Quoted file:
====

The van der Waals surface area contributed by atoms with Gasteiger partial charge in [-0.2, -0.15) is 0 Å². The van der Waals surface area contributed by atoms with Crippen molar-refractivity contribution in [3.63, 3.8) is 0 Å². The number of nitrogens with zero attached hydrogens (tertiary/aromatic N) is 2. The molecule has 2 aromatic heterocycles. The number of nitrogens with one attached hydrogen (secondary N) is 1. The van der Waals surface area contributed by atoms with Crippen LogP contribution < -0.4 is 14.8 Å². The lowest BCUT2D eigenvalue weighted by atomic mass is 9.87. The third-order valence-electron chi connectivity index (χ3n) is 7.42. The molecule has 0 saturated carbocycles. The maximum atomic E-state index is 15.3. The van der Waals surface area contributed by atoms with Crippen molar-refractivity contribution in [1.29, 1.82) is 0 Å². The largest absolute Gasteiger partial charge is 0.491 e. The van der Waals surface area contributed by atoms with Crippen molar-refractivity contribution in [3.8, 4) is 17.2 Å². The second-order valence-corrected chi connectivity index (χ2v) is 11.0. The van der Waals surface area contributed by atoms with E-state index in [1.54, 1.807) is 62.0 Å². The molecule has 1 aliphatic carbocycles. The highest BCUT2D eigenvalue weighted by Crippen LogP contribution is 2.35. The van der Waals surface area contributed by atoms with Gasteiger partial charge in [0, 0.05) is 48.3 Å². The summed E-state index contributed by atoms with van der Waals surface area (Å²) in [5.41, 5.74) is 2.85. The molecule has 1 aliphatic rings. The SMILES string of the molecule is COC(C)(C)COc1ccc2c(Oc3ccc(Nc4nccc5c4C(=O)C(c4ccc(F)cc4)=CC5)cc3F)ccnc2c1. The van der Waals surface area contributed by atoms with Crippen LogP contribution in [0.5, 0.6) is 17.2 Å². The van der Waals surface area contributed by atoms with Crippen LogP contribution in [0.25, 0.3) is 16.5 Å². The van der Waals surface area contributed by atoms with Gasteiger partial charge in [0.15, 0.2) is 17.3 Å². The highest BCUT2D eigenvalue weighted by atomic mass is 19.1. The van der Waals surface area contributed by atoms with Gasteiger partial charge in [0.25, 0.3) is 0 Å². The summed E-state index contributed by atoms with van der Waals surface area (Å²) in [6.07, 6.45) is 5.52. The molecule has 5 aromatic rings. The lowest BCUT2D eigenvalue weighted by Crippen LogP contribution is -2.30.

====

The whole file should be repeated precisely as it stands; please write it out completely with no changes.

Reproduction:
The van der Waals surface area contributed by atoms with Gasteiger partial charge in [-0.2, -0.15) is 0 Å². The van der Waals surface area contributed by atoms with Crippen molar-refractivity contribution in [3.63, 3.8) is 0 Å². The number of nitrogens with zero attached hydrogens (tertiary/aromatic N) is 2. The molecule has 2 aromatic heterocycles. The number of nitrogens with one attached hydrogen (secondary N) is 1. The van der Waals surface area contributed by atoms with Crippen LogP contribution < -0.4 is 14.8 Å². The lowest BCUT2D eigenvalue weighted by atomic mass is 9.87. The third-order valence-electron chi connectivity index (χ3n) is 7.42. The molecule has 0 saturated carbocycles. The maximum atomic E-state index is 15.3. The van der Waals surface area contributed by atoms with Crippen molar-refractivity contribution in [1.29, 1.82) is 0 Å². The largest absolute Gasteiger partial charge is 0.491 e. The van der Waals surface area contributed by atoms with Crippen molar-refractivity contribution in [3.8, 4) is 17.2 Å². The second-order valence-corrected chi connectivity index (χ2v) is 11.0. The van der Waals surface area contributed by atoms with E-state index in [1.54, 1.807) is 62.0 Å². The molecule has 1 aliphatic carbocycles. The highest BCUT2D eigenvalue weighted by Crippen LogP contribution is 2.35. The van der Waals surface area contributed by atoms with Gasteiger partial charge in [0, 0.05) is 48.3 Å². The summed E-state index contributed by atoms with van der Waals surface area (Å²) in [5.41, 5.74) is 2.85. The molecule has 1 aliphatic rings. The SMILES string of the molecule is COC(C)(C)COc1ccc2c(Oc3ccc(Nc4nccc5c4C(=O)C(c4ccc(F)cc4)=CC5)cc3F)ccnc2c1. The van der Waals surface area contributed by atoms with Crippen LogP contribution in [0.5, 0.6) is 17.2 Å². The van der Waals surface area contributed by atoms with Crippen LogP contribution in [0.25, 0.3) is 16.5 Å². The van der Waals surface area contributed by atoms with Gasteiger partial charge in [0.15, 0.2) is 17.3 Å². The highest BCUT2D eigenvalue weighted by atomic mass is 19.1. The van der Waals surface area contributed by atoms with Gasteiger partial charge in [0.25, 0.3) is 0 Å². The summed E-state index contributed by atoms with van der Waals surface area (Å²) in [6.07, 6.45) is 5.52. The molecule has 5 aromatic rings. The lowest BCUT2D eigenvalue weighted by Crippen LogP contribution is -2.30.